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Inland Northwest photographers share the stories behind some of their favorite images 

Outdoors Issue

click to enlarge Ben Herndon's photo of a biker
  • Ben Herndon's photo of a biker

SOMETHING DIFFERENT

Out amid the sagebrush and steel horses, adventure photographer Ben Herndon spent four days waiting on the wind. He awoke at dawn each day in hopes of photographing a sunrise silhouette of a mountain biker hurdling over the Wild Horses Monument near Vantage.

BEN HERNDON
  • Ben Herndon

Herndon, 32, of Moscow, says he spent about a year dreaming about snapping that photo at the public art piece, formally titled "Grandfather Cuts Loose the Ponies." Once Utah-based mountain biker Jeremy Hottinger came on board, Herndon knew he could make it work.

"That's what you want to chase," he says, "that little bit of satisfaction when you feel like you've captured something different."

Herndon got his start as a print journalist, taking photos as part of his work at the Port Townsend Leader on the Olympic Peninsula. The more he hiked, camped and climbed, the more photos he took. When he moved to Moscow, he started building relationships with clients and outdoor athletes that has grown into a full-time gig.

While shooting rock climbers, skiers and paragliders, Herndon says he enjoys capturing their interactions with the land. He loves the geology of the Inland Northwest and is working on a series of photos to showcase the unique terrain that shapes regional recreation. Like the high desert near Vantage, where once the wind died down Herndon got his shot.

"If it's a fun idea, in a beautiful place, with good people," he says, "that's what I live for."

View more of his work at benherndon.com or on Instagram: @donofhern

click to enlarge Kyndall Elliott's photo of Steptoe Butte.
  • Kyndall Elliott's photo of Steptoe Butte.

MAKING MAGIC

Usually she would scout the location ahead of time. But her clients — a couple who met at Idaho Fish and Game — had never visited the top of Steptoe Butte. Despite living on the Palouse for several years, wedding photographer Kyndall Elliott hadn't either. And she hoped to catch some of that raw wonder in their photos.

They picked a day in May when the fields would be at their greenest. Then the couple stepped out against the rolling horizon, forgot about Elliott's camera and lost themselves in the landscape.

"It just made it really special to me," she says.

Kyndall Elliott
  • Kyndall Elliott

Elliott, 29, grew up in Houston, Texas ("Not a very pretty place"). And watched her parents go through a messy divorce. Now she dedicates her photography to capturing candid moments of affection in some of the most beautiful places on Earth.

"I tend to draw people who really love the outdoors," she says, "people who want to highlight not just the love they have for each other, but the love they have for where they live."

Elliott says the key to shooting outdoors is adaptability. She recently shot a whole wedding with an umbrella in one hand. She has shot photos in national parks, Costa Rica, Italy and elsewhere.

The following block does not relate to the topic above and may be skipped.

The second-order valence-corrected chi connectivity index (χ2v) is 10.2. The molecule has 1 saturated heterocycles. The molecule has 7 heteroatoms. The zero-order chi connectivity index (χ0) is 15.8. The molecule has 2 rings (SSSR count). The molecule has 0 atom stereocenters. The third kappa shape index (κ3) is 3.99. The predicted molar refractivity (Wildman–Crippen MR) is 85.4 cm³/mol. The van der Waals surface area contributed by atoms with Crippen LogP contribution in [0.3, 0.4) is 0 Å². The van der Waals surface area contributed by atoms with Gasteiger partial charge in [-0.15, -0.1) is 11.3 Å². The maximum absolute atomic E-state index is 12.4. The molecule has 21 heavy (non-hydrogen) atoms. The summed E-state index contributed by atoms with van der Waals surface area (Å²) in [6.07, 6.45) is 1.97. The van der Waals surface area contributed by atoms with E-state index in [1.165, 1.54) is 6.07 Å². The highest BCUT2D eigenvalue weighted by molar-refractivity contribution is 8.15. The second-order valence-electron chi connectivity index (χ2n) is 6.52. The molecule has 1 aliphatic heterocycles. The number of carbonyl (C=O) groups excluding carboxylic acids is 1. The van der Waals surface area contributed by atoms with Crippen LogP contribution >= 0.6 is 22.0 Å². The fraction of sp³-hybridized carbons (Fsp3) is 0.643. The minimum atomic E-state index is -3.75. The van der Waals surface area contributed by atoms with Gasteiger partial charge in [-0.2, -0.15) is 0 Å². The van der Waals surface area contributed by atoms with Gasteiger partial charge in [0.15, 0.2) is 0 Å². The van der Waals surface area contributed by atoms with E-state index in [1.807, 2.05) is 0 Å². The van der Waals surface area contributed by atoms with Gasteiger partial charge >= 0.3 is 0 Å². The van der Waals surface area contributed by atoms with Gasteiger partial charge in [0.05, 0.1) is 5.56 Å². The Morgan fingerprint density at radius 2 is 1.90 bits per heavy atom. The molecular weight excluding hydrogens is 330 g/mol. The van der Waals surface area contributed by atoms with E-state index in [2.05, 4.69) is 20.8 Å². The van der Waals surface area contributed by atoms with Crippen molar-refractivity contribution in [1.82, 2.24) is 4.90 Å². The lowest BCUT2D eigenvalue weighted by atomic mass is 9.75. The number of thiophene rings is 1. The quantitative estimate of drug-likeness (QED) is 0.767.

Trust in your preparation and experience, she says. Keep the focus on love.

"You can make your own magic," she says. "At the end of the day, it's just really beautiful and worth it to me."

Check out Elliott's work at shutterkey.com and on Instagram: @shutterkey

click to enlarge Michael Visintainer's photo of a Bolivian river
  • Michael Visintainer's photo of a Bolivian river

A GOLDEN MOMENT

Deep in the jungle of Bolivia, on the Itirizama River, their canoe came to a short stretch of shallow rapids. Spokane fly-fishing photographer Michael Visintainer stepped out of the craft so his indigenous guides could navigate the narrow passage.

Visintainer and his six clients all hauled fly rods and fishing gear, so he had made room for just a small digital camera. He watched the two men work the churning waters like experts — and raised his lens.

"This photo was a spur of the moment shot," he says.

Michael Visintainer
  • Michael Visintainer

Visintainer, 37, works as a manager at Silver Bow Fly Shop in Spokane Valley. He typically turns his camera on the rich color and detail of native redbands or Montana brown trout, elevating the old "grip and grin" of trophy photos to an art form.

In addition to the mountain streams and rivers of the Northwest, Visintainer has swung flies in Mexico, Cuba and the Bahamas. On this trip, he had come to fish for golden dorado — massive, brilliant yellow fish — in Isiboro Secure National Park.

"Golden dorado are very large, predatory freshwater fish with sharp teeth," he says. "The dorado attacks a fly like a bass, leverages like a steelhead and jumps like a tarpon."

When he looks back at the photo of his two guides working the rapids, he says he remembers their skill, but also their humor as they splashed each other playfully. His takeaway?

"Have fun," he says, "while working hard."

See more of Visintainer's work on Instagram: @michaelvisintainer.

The original print version of this article was headlined "Natural Light"

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